Richard Waites


Richard Waites

Richard C. Waites, J.D., Ph.D., (born October 7, 1951), a noted board certified trial attorney and social psychologist, is an internationally recognized expert in jury and courtroom decision maker research, a field he helped to develop and that he continues to advance. It is believed that there are less than 5 people in the United States who have ever attained enough trial experience and expertise to become board certified as trial attorneys in addition to substantial doctoral study and practice in the field of social psychology. Waites is a respected authority and innovator in the application of social science research to effective trial advocacy in the courtroom and in arbitration.

Waites is the author of three books and a number of comprehensive articles on law and psychology topics, including a well known courtroom psychology treatise entitled [http://www.lawcatalog.com/product_detail.cfm?productID=1857 Courtroom Psychology and Trial Advocacy] published by [http://www.americanlawyer.com American Lawyer Media] .

He has appeared as a legal analyst on Court-TV, the MacNeil-Lehrer News Hour, ABC's Nightline, CNN News, Larry King Live, Fox News, MSNBC, Good Morning America, and Sky TV. His work also has been reported on in articles in USA Today, Wall Street Journal, Reuters News, and in leading magazines and newspapers within the United States and overseas.

Law and Psychology

Waites is one of the first people in the United States to achieve a total integration of law and psychology by education and practice. At the time he entered the two fields separately (circa 1973), there were no dual academic or degree programs that allowed such integration. Law and psychology were considered by academic institutions, attorney/legal regulatory entities, and psychological associations to be unrelated except in general terms.

However, between 1973 and 2002, Waites studied, conducted research, and/or practiced as a board certified trial attorney and social psychologist during which time he reviewed thousands of peer reviewed scientific research studies and learned how best to integrate applicable findings into the process of understanding the decision-making processes of judges, jurors, and arbitrators. Along with this understanding, Waites continually experimented and developed techniques and methods of enhancing the persuasive power of courtroom arguments in presentations. His research and practice included elements of social psychology, experimental psychology, developmental psychology, communications, organizational psychology, and other applied fields of psychology.

Waites is believed to be one of the first board certified trial attorneys trained as a social psychologist to publicly advocate and demonstrate the use of social science research in assisting trial attorneys and their clients to improve the effectiveness of courtroom and arbitration arguments and presentations.

Using advanced public and private social science research techniques, Waites is credited with improving the reliability and accuracy of private jury focus group, mock jury trials, mock arbitration hearings, and other advanced social science research techniques to the development of persuasive courtroom presentations. With respect to litigation involving an upcoming jury trial, this field of research is often referred to as jury research.

cientific Study of Courtroom Decision Making

Waites’ concentrated exposure to the courtroom at an early age, coupled with his undergraduate and graduate study in the unconventional field of humanistic psychology greatly influenced Waites to ignore conventional separations between law and psychology. He developed a presumption that there can be no practical separation between the legally related behavior of people and the psychology (mental and behavioral processes) associated with legally related behavior. This presumption has featured prominently in all his published and private works.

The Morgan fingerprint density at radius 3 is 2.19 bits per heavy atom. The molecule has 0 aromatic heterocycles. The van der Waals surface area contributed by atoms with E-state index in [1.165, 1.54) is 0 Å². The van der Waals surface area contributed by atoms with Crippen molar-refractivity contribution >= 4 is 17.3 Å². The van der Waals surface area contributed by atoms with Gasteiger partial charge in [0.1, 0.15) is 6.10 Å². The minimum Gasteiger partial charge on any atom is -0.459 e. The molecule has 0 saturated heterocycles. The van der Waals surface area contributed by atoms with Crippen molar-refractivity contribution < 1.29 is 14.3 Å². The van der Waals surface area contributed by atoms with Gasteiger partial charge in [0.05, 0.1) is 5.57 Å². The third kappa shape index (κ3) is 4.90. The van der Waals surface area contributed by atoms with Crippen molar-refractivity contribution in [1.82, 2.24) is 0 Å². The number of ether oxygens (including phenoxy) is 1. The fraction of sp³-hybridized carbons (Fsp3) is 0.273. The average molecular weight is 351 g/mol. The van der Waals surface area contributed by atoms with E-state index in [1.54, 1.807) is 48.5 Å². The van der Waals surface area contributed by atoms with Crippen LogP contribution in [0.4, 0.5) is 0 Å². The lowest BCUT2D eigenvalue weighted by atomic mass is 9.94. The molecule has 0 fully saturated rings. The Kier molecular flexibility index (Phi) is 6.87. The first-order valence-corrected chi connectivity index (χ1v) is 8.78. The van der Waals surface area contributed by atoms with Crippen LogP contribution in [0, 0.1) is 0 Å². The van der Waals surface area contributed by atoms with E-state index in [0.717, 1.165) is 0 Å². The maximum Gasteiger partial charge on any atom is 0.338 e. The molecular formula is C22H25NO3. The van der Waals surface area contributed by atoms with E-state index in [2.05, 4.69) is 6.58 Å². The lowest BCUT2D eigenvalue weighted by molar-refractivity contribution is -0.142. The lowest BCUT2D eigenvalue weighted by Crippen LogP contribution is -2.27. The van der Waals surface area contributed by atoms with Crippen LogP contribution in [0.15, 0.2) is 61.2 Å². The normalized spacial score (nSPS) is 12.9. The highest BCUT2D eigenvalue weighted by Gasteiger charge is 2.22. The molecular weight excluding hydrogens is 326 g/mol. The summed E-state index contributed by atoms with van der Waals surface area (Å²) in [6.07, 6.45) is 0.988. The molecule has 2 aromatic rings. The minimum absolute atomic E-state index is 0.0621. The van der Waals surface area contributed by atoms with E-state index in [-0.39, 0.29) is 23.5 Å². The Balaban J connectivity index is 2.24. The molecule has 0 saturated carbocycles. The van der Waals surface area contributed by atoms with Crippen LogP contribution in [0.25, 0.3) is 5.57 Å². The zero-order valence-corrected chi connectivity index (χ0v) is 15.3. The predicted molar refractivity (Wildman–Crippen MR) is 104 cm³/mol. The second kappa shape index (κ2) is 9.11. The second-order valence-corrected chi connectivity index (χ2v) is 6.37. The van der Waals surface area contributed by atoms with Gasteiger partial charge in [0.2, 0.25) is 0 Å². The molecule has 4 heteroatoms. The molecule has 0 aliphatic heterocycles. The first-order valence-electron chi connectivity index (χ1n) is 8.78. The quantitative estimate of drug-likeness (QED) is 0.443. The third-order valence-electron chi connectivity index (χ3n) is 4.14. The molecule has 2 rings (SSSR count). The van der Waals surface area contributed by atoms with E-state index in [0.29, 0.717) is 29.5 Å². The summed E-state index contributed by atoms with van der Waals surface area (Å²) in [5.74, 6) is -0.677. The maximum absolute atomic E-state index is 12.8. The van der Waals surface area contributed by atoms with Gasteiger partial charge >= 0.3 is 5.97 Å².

Humanistic psychology is a school of psychology that emerged in the 1950s in reaction to both behaviorism and psychoanalysis. It is explicitly concerned with the human dimension of psychology and the human context for the development of psychological theory. These matters are often summarized by the five postulates of Humanistic Psychology given by James Bugental (1964), mainly that:
#Human beings cannot be reduced to components.
#Human beings have in them a uniquely human context.
#Human consciousness includes an awareness of oneself in the context of other people.
#Human beings have choices and non desired responsibilities.
#Human beings are intentional, they seek meaning, value and creativity.

The working theories about human behavior and mental processes inherent in the field of humanistic psychology seemed to have a natural application to actual courtroom practice in Waites’ view. Consequently, Waites' early work in psychology concentrated on the study of the thought processes of judges, jurors, and arbitrators in the resolution of the moral dilemmas posed by pending court cases. His research was intended as an application of the general theories of moral psychology, moral development and moral reasoning developed by Lawrence Kohlberg, famous for his development of the stages of moral development now commonly recognized in developmental psychology.

Waites' study of moral reasoning in the courtroom progressed to the application of advanced research techniques used in other areas of psychology, such as experimental psychology, cognitive psychology, and educational psychology to better understand the decision-making processes of judges, jurors, and arbitrators. The goals of Waites' research were to discover ways to assist courtroom decision-makers in making more informed decisions, thereby benefitting the effectiveness of the judicial system in the United States, and to assist trial attorneys and litigants in developing their most persuasive presentations in the courtroom, thereby improving the effectiveness of the trial advocacy process.